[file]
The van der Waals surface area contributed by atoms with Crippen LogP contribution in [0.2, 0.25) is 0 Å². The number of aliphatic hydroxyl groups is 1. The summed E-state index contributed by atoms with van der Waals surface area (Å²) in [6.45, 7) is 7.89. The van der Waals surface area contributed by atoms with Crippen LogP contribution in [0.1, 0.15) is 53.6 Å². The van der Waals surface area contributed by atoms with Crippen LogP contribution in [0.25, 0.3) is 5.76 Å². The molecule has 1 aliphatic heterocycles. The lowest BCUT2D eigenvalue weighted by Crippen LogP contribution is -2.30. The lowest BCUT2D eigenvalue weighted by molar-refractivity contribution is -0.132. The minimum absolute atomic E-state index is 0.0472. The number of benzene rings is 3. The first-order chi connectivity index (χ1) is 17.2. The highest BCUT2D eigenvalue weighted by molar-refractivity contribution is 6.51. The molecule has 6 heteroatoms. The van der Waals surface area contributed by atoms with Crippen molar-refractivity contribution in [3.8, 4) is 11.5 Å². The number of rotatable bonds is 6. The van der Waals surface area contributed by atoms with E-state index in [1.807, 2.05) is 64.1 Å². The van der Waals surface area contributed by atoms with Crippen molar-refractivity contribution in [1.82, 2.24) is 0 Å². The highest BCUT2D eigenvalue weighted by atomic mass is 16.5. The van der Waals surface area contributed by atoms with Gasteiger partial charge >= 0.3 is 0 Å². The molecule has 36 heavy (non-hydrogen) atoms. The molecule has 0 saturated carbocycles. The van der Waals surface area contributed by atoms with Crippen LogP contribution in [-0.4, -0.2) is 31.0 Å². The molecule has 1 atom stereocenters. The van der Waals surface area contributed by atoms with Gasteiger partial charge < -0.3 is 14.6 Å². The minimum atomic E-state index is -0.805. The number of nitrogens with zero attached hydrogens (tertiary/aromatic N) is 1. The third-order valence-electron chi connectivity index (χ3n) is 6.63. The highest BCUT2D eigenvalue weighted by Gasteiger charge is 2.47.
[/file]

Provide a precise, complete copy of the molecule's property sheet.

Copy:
The van der Waals surface area contributed by atoms with Crippen LogP contribution in [0.2, 0.25) is 0 Å². The number of aliphatic hydroxyl groups is 1. The summed E-state index contributed by atoms with van der Waals surface area (Å²) in [6.45, 7) is 7.89. The van der Waals surface area contributed by atoms with Crippen LogP contribution in [0.1, 0.15) is 53.6 Å². The van der Waals surface area contributed by atoms with Crippen LogP contribution in [0.25, 0.3) is 5.76 Å². The molecule has 1 aliphatic heterocycles. The lowest BCUT2D eigenvalue weighted by Crippen LogP contribution is -2.30. The lowest BCUT2D eigenvalue weighted by molar-refractivity contribution is -0.132. The minimum absolute atomic E-state index is 0.0472. The number of benzene rings is 3. The first-order chi connectivity index (χ1) is 17.2. The highest BCUT2D eigenvalue weighted by molar-refractivity contribution is 6.51. The molecule has 6 heteroatoms. The van der Waals surface area contributed by atoms with Crippen molar-refractivity contribution in [3.8, 4) is 11.5 Å². The number of rotatable bonds is 6. The van der Waals surface area contributed by atoms with E-state index in [1.807, 2.05) is 64.1 Å². The van der Waals surface area contributed by atoms with Crippen molar-refractivity contribution in [1.82, 2.24) is 0 Å². The highest BCUT2D eigenvalue weighted by atomic mass is 16.5. The van der Waals surface area contributed by atoms with Gasteiger partial charge >= 0.3 is 0 Å². The molecule has 36 heavy (non-hydrogen) atoms. The molecule has 0 saturated carbocycles. The van der Waals surface area contributed by atoms with Crippen LogP contribution in [-0.4, -0.2) is 31.0 Å². The molecule has 1 atom stereocenters. The van der Waals surface area contributed by atoms with Gasteiger partial charge < -0.3 is 14.6 Å². The minimum atomic E-state index is -0.805. The number of nitrogens with zero attached hydrogens (tertiary/aromatic N) is 1. The third-order valence-electron chi connectivity index (χ3n) is 6.63. The highest BCUT2D eigenvalue weighted by Gasteiger charge is 2.47.